Lord Briggs reviewed EPO and UK case law and distilled the principle that a disclosure cannot be regarded as sufficient if the teaching in the patent enables only some but not all of the products within a claimed range to be made. The leading EPO case on sufficiency across a range is T 409/91 (Exxon/Fuel Oils), in which Exxon had claimed a monopoly over fuel oils which had wax crystals having an average particle size of less than 4,000 nm.  The claimed range of particle size was held to be insufficiently disclosed because the teaching in the patent did not enable fuel oil to be produced with a wax crystal size below 1,000 nm. It was irrelevant whether the invention resided in a “principle of general application” that small crystals do not clog filters. Lord Briggs distinguished over T 292/85 (Genentech I/Polypeptide expression), which claimed processes and the resulting products which produced specific polypeptides using a range of bacteria, plasmids and regulons, wide enough to embrace types which had yet to be made available at the priority date. In T 292/85, sufficiency had been upheld, but a key difference was that whatever variant within the range of bacteria, plasmids and regulons was chosen, the same polypeptide product was produced.

The Exxon reasoning, and not the Genentech “exception” applied to the facts of the case at issue, and Lord Briggs found that the UK case law approved the Exxon principle. 

In his judgment, patent holders may rely upon a principle of general application if it would appear reasonably likely to enable the whole range of products within the scope of the claim to be made. But they take the risk, if challenged, that the supposed general principle will be proved at trial not in fact to enable a significant, relevant, part of the claimed range to be made, as at the priority date.

The requirement to show enablement across the whole scope of the claim applies only across a relevant range, i.e. a range which relates to a variable which significantly affects the value or utility of the product in achieving the purpose for which it is to be made.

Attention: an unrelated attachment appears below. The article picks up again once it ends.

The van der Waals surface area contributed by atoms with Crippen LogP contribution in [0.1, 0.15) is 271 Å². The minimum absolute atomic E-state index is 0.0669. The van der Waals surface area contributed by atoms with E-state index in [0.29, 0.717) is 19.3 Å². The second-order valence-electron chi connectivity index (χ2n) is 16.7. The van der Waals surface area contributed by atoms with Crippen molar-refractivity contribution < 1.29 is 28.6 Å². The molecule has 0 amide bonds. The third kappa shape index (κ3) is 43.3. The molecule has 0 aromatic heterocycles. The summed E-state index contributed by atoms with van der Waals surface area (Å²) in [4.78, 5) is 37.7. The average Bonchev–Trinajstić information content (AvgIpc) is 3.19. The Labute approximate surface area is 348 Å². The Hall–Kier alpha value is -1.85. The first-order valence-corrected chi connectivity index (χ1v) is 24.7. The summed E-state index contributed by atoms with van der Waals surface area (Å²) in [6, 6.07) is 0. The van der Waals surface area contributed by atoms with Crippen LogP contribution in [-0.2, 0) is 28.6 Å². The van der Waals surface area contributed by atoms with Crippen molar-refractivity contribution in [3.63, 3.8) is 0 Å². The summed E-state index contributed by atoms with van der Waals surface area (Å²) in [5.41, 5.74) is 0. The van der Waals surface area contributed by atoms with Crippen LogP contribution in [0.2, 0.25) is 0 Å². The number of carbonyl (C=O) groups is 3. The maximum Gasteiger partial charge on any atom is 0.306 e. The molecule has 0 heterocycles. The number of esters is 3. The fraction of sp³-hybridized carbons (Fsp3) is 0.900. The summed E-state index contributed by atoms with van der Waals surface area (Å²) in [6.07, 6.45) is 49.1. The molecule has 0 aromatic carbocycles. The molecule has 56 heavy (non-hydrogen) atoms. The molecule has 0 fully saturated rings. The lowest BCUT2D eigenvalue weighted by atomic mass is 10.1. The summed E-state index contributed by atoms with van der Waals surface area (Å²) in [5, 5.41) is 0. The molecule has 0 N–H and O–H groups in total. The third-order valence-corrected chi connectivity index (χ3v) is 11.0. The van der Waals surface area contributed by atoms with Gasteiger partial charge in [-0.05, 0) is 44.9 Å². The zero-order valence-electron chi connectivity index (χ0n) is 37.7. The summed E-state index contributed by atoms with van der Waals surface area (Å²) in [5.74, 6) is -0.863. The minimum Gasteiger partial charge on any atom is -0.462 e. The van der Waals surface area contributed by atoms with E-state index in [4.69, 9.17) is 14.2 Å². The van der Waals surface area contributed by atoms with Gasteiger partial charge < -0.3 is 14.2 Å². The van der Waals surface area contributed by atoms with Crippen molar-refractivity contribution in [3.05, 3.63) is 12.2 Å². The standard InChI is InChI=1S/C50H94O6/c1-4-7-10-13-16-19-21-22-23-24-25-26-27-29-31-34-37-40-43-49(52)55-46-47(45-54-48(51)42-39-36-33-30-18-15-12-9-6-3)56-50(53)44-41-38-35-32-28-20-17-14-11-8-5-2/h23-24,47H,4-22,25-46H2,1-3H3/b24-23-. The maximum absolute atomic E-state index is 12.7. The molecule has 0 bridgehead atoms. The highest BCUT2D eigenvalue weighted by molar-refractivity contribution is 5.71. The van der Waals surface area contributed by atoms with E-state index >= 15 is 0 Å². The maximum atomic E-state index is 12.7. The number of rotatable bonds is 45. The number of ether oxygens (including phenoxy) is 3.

Application of the principles shows that the claims were invalid for insufficiency, because it was not possible at the priority date to combine more than a very small part of the human variable region gene locus with the mouse constant region gene locus, in the same hybrid gene structure. The limited quantum of human genetic material that could have been inserted at the priority date would have limited the diversity of antibodies that could have been produced. The range of the quantum of human genetic material was therefore a relevant range for sufficiency purposes, and the patents did not enable mice at the more valuable end of the range to be made.


At first sight, the Supreme Court judgment does not change the law that for a product claim, sufficiency of disclosure requires substantially the whole of the range of products within the scope of the claim to be made available by means of the disclosure of the patent. 

However, the treatment of the Court of Appeal’s judgment, and the dissenting judgment of Lady Black, which basically approves the reasoning of the Court of Appeal, reveals some of the judgment’s wider implications.

Lord Briggs acknowledged that the Court of Appeal may be right, that the consequence of confining the patent holder with a ground-breaking invention to protection only over a range of products which the invention enables to be made at the priority date will give the patent holder scant and short-lived reward for their efforts and ingenuity.

Product inventions which embody a principle of general application will only be sufficiently disclosed if the full range of products covered by the patent claims can be made at the priority date.

It often takes many years and much investment for a conceptual invention to be reduced to practice in a way that is commercially successful. As such, ingenuity will be required to draft patents providing meaningful patent protection to such early stage inventions. It will be important to assess, on a case by case basis, the likely claim scope that would be sufficiently disclosed, and take this into account when devising a patent filing strategy.


For patents which claim a range of products, the legal requirement for sufficiency means they must disclose enough information to enable a skilled practitioner to make the full range claimed.
The requirement to show enablement across the whole scope of the claim applies only across a relevant range.
The Supreme Court judgment underlines the challenges surrounding protecting inventions for which the technical contribution resides in a principle of general application which awaits further technical development before it can be fully realised.